Professor Baila Zheutlin, of Paramus, is the 2006 recipient of the New Jersey Community College Counseling Association Award for Counselor Excellenceâ€”an annual award that recognizes the outstanding accomplishments of a community college counselor. Criteria for the award include: implementing counseling interventions that have significantly contributed to the success of students, and counselor performance that has made a significant impact in the lives of students.
Dr. Gary F. Porter, Academic Vice President of Bergen Community College and Dr. John Snyder, Dean of Fairleigh Dickinson Universityâ€™s University College recently signed a formal Transfer Articulation Agreement for University Collegeâ€™s Bachelor of Arts Degree in Communication.
The American Heart Association has designated February as â€œHeart Monthâ€. Paramus Health Officer John Hopper urges you to take the steps needed to keep your heart in good shape. Eating a diet low in saturated fat, including a moderate amount of exercise into your week and being aware of your blood pressure can help lower your risk for stroke and heart attack.
The worldâ€™s most beautiful women, who gathered in New York City for the
2006-2007 Ford Supermodel of the World global model search finals, will
spend the afternoon shopping together at Westfield Garden State Plaza.
As part of a week of activities, the model search finalists will shop
with Ford stylists at Westfield Garden State Plaza stores to perfect
their â€œsupermodel styles.â€
Ford Models Supermodel of the World
is a yearlong global model search, which brings aspiring models from 45
countries to New York City as they vie for a $250,000 contract with
Kunal Malkan, a West Brook student, has a series of pictures on display at the main Paramus Library. He created these from paintings, drawings, pastels, cartooning and India traditions that are inherent to his family background. His interest started when he was in 4th grade and was piqued when he won the Van Saun Arts in the Park award. He has been drawing ever since and has sought new ways to display his talents.
Most of us - adults, children and teenagers - take the teen years for granted. We think of them as angst and zits and dates and driving. Young children can't wait until they're 13; parents dread the thought.
As for the actual state of teen-dom, or adolescence, it's such a part of the culture that familiar mythologies - from fads and fashions to music and marketing - have grown up around succeeding generations of American teenagers.
On Sunday, January 21 at 2:00pm, the Paramus Public Library presents "The Sarabande String Quartet" as part of it's ongoing Teen Concert Series.The quartet features music students from the Paramus High School. The program is free and open to the public in the library's meeting room, 116 E. Century Rd. Seating is limited and on a first come basis. A performers reception will follow the concert. For more information, please call 201/599-1300.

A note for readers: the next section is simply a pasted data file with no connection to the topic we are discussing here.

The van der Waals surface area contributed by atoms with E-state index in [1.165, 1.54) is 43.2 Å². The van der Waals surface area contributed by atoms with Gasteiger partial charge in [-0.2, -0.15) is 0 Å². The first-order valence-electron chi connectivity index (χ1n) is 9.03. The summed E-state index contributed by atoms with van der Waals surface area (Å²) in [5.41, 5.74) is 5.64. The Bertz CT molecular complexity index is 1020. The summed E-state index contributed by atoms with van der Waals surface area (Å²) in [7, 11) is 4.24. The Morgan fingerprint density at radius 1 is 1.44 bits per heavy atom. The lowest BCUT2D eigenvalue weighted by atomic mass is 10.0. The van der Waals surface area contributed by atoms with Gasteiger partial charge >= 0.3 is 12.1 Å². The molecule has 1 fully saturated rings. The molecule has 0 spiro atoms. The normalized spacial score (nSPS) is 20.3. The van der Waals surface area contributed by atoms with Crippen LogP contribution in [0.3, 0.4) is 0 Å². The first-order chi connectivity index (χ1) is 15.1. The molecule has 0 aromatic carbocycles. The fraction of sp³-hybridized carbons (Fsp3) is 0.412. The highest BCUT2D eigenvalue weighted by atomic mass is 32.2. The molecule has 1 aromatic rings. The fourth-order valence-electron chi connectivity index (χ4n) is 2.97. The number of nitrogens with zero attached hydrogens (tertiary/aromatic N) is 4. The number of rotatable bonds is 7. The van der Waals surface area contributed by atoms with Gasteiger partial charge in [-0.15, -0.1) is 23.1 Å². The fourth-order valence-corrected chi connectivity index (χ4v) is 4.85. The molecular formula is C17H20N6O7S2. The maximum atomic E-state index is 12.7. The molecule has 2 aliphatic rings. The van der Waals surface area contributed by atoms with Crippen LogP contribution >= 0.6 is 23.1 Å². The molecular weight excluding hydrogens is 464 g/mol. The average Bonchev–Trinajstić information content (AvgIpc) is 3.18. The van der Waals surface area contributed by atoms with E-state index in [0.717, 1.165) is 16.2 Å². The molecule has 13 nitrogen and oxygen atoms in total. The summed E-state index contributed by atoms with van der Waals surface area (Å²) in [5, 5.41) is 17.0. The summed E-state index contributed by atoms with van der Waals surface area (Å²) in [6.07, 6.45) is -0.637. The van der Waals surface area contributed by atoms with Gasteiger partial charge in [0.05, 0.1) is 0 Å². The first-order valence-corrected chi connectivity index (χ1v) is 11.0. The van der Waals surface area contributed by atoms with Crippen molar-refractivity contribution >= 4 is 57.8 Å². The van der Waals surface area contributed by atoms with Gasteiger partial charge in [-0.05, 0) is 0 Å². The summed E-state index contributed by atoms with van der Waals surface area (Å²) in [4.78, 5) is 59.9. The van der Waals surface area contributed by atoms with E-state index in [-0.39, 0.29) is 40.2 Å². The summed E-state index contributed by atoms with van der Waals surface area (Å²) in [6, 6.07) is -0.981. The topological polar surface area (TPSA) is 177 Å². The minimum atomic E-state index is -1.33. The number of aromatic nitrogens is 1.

Sponsored by the Bergen County Workforce Investment Board and Bergen Community Collegeâ€™s Division of Continuing Education Center for Business and Industry
The Bergen Community College Center for Business and Industry, in partnership with the Bergen County Workforce Investment Board, is hosting a free business seminar titled â€œPowerful Presentation Skillsâ€â€”led by Christopher Dâ€™Marco, of Change & Response Strategies, LLCâ€” on Friday, February 9, 2007 from 8:30 a.m. until 12:00 p.m., at the Moses Family Meeting and Training Center (TEC-128) at Bergen Community College, 400 Paramus Rd., Paramus, NJ 07652. To register for the seminar, log on to http://www.bergenwib.org/. For information about the program, please contact Andrea Schaffel at the Bergen County Workforce Investment Board at 201-343-8830, x4017.
Students in Ms. Kelly Wendrychowiczâ€™s Kindergarten class at Ridge Ranch School recently completed reading 100 books in a donation program through Scholastic Book Clubs. Upon completion of reading their 100 book goal, 100 books were donated to a less fortunate school.
Plenty of technology companies that were once household names have become industry footnotes - thanks to management missteps or new technology leapfrogging over their products. But few companies have had a more tumultuous, lingering fall than Iomega.
Iomega's Zip drives for backing up computer data were so popular that the company became a top name in the technology industry.
At its zenith from 1996 to 1998, Iomega boasted $1.7 billion in sales and more than 4,800 employees worldwide.